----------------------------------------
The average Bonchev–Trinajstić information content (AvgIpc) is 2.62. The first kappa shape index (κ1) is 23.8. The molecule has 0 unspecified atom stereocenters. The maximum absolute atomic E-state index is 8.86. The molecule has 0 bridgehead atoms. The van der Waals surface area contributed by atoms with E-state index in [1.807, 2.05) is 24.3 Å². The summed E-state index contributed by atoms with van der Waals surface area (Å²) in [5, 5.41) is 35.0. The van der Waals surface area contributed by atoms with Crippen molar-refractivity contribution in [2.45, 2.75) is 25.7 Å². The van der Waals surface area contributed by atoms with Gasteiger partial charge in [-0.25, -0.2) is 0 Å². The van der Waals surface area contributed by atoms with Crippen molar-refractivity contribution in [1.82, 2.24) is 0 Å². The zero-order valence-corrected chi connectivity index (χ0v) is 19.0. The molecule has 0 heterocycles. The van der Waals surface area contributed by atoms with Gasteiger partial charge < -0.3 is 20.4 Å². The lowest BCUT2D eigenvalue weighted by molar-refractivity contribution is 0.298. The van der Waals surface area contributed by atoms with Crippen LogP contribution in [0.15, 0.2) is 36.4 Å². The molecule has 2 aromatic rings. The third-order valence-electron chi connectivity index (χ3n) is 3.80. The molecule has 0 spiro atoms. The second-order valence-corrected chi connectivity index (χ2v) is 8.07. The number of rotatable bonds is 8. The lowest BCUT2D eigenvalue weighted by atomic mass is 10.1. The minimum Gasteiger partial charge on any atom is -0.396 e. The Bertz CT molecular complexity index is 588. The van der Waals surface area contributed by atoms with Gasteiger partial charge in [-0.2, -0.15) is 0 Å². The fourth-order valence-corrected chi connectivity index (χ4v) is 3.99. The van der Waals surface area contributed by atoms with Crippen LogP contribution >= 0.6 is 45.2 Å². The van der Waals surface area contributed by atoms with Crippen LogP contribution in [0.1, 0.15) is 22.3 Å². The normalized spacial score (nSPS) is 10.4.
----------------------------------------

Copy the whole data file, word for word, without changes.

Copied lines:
The average Bonchev–Trinajstić information content (AvgIpc) is 2.62. The first kappa shape index (κ1) is 23.8. The molecule has 0 unspecified atom stereocenters. The maximum absolute atomic E-state index is 8.86. The molecule has 0 bridgehead atoms. The van der Waals surface area contributed by atoms with E-state index in [1.807, 2.05) is 24.3 Å². The summed E-state index contributed by atoms with van der Waals surface area (Å²) in [5, 5.41) is 35.0. The van der Waals surface area contributed by atoms with Crippen molar-refractivity contribution in [2.45, 2.75) is 25.7 Å². The van der Waals surface area contributed by atoms with Gasteiger partial charge in [-0.25, -0.2) is 0 Å². The van der Waals surface area contributed by atoms with Crippen molar-refractivity contribution in [1.82, 2.24) is 0 Å². The zero-order valence-corrected chi connectivity index (χ0v) is 19.0. The molecule has 0 heterocycles. The van der Waals surface area contributed by atoms with Gasteiger partial charge < -0.3 is 20.4 Å². The lowest BCUT2D eigenvalue weighted by molar-refractivity contribution is 0.298. The van der Waals surface area contributed by atoms with Crippen LogP contribution in [0.15, 0.2) is 36.4 Å². The molecule has 2 aromatic rings. The third-order valence-electron chi connectivity index (χ3n) is 3.80. The molecule has 0 spiro atoms. The second-order valence-corrected chi connectivity index (χ2v) is 8.07. The number of rotatable bonds is 8. The lowest BCUT2D eigenvalue weighted by atomic mass is 10.1. The minimum Gasteiger partial charge on any atom is -0.396 e. The Bertz CT molecular complexity index is 588. The van der Waals surface area contributed by atoms with Gasteiger partial charge in [-0.2, -0.15) is 0 Å². The fourth-order valence-corrected chi connectivity index (χ4v) is 3.99. The van der Waals surface area contributed by atoms with Crippen LogP contribution >= 0.6 is 45.2 Å². The van der Waals surface area contributed by atoms with Crippen LogP contribution in [0.1, 0.15) is 22.3 Å². The normalized spacial score (nSPS) is 10.4.